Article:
T 1488/06 (Software instrumentation/LUCENT) of 21.6.2007

European Case Law Identifier: ECLI:EP:BA:2007:T148806.20070621
Date of decision: 21 June 2007
Case number: T 1488/06
Application number: 99304420.5
IPC class: G06F 11/00
Language of proceedings: EN
Distribution: C
Download and more information:
Decision text in EN (PDF, 19.745K)
Documentation of the appeal procedure can be found in the Register
Bibliographic information is available in: EN
Versions: Unpublished
Title of application: Distributed indirect software instrumentation
Applicant name: LUCENT TECHNOLOGIES INC.
Opponent name: -
Board: 3.5.01
Headnote: -
Relevant legal provisions:
European Patent Convention 1973 Art 108
European Patent Convention 1973 R 65(1)
Rules of procedure of the Boards of Appeal Art 10a(2)
Keywords: Grounds of appeal - set out by reference to a party's previous letters (not sufficient)
Grounds of appeal - formed by an unreasoned combination of refused claims (not sufficient)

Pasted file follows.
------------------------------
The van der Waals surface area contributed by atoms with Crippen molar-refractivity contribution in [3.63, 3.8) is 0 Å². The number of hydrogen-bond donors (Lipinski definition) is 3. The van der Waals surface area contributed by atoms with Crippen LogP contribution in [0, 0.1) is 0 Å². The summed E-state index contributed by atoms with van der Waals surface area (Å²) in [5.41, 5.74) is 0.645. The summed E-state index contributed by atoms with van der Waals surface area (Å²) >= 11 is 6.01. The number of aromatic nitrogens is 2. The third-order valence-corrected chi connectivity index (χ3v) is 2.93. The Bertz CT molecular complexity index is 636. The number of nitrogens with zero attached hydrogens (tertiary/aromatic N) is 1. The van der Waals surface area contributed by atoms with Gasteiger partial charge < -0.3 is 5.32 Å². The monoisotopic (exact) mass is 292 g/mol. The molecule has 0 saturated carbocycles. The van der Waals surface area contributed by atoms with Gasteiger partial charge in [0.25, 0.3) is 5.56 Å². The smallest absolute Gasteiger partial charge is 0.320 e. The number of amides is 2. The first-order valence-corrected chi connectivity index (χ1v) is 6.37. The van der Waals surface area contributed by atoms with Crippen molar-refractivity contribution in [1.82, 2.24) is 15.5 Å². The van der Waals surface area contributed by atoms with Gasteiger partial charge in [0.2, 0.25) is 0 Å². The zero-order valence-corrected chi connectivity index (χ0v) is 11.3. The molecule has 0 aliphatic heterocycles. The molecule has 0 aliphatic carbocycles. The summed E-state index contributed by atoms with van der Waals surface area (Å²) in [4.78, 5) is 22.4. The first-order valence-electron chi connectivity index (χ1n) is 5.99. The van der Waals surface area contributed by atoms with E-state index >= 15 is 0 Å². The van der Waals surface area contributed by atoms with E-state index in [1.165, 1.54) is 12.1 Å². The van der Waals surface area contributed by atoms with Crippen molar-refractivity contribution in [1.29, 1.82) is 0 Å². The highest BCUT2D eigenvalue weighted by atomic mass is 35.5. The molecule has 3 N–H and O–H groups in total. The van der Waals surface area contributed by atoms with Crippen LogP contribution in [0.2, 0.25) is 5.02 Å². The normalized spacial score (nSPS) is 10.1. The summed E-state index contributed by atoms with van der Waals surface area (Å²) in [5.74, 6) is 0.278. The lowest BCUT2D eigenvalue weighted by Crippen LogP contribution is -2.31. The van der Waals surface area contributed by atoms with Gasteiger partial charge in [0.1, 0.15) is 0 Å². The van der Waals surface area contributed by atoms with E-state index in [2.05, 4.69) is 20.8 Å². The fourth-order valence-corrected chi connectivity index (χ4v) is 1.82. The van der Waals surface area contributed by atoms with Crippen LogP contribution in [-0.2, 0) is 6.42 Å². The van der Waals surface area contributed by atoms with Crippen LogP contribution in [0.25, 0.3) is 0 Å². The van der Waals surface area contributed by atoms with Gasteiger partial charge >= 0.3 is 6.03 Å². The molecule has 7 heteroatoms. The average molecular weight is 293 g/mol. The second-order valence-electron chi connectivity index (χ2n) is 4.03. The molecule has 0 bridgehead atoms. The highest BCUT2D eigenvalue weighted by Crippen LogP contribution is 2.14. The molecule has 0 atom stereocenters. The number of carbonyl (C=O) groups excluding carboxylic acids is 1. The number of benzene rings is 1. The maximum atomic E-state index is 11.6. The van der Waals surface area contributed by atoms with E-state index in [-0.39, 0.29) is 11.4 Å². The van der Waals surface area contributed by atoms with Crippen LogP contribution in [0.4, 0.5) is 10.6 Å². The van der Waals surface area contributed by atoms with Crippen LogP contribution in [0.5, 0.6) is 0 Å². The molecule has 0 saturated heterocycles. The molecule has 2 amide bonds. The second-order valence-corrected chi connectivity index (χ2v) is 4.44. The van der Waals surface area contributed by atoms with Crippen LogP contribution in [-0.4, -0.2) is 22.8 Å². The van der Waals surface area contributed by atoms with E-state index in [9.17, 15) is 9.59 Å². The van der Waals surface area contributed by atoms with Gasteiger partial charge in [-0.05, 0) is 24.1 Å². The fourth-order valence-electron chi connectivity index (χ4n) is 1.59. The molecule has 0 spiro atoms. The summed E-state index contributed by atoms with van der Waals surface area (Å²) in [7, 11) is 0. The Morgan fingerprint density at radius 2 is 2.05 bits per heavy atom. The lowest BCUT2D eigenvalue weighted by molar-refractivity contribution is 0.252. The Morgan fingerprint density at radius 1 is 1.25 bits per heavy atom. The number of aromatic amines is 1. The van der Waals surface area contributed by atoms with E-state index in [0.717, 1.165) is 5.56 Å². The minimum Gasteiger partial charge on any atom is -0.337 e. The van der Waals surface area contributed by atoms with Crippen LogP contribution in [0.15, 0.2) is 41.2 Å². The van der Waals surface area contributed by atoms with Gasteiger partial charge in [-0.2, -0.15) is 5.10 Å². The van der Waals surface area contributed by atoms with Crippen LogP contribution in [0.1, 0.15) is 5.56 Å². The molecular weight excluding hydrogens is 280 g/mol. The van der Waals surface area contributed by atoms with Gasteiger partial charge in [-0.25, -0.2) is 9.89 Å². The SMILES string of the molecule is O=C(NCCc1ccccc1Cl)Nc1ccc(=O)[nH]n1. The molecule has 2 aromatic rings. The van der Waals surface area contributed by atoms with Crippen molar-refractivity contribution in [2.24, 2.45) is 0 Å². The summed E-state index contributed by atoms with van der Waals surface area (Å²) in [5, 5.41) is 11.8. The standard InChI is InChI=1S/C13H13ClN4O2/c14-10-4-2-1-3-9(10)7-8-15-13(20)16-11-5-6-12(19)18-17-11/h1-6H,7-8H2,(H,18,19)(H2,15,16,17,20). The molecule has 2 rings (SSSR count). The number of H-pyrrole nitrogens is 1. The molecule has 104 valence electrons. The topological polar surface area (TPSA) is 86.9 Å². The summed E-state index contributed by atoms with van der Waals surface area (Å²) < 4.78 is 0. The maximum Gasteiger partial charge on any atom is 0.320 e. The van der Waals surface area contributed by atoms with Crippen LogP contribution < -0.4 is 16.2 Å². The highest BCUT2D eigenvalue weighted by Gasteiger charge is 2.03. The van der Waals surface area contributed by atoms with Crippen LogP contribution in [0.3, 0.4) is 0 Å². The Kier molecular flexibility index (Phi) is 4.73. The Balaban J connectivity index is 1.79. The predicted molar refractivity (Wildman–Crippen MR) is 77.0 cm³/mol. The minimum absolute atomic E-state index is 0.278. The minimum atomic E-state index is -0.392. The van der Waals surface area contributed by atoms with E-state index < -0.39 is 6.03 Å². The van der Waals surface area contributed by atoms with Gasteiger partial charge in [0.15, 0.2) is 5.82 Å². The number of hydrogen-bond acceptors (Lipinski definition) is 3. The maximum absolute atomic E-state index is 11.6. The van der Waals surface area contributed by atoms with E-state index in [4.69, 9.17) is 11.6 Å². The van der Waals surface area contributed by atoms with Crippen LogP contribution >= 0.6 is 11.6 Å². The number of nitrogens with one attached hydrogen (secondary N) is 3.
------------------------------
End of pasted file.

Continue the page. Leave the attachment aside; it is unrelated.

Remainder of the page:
Insufficient statement of grounds of appeal - remedied by an additional statement filed after the 4-month period of Article 108 EPC (no)
Admissibility of appeal (no)
Catchwords:

-

Cited decisions:
J 0022/86
T 0220/83
T 0145/88
T 0729/90
T 0162/97
T 0349/00
T 0502/02
Citing decisions:
-

Summary of Facts and Submissions

I. This appeal is against the Examining Division's decision, posted on 22 May 2006, to refuse application No. 99304420.5 for lack of clarity (Article 84 EPC), lack of inventive step (Article 56 EPC) and insufficiency of disclosure (Article 83 EPC).

II. The notice of appeal, filed on 20 July 2006, includes a request that the decision be set aside and a patent granted, and an instruction to deduct the appeal fee.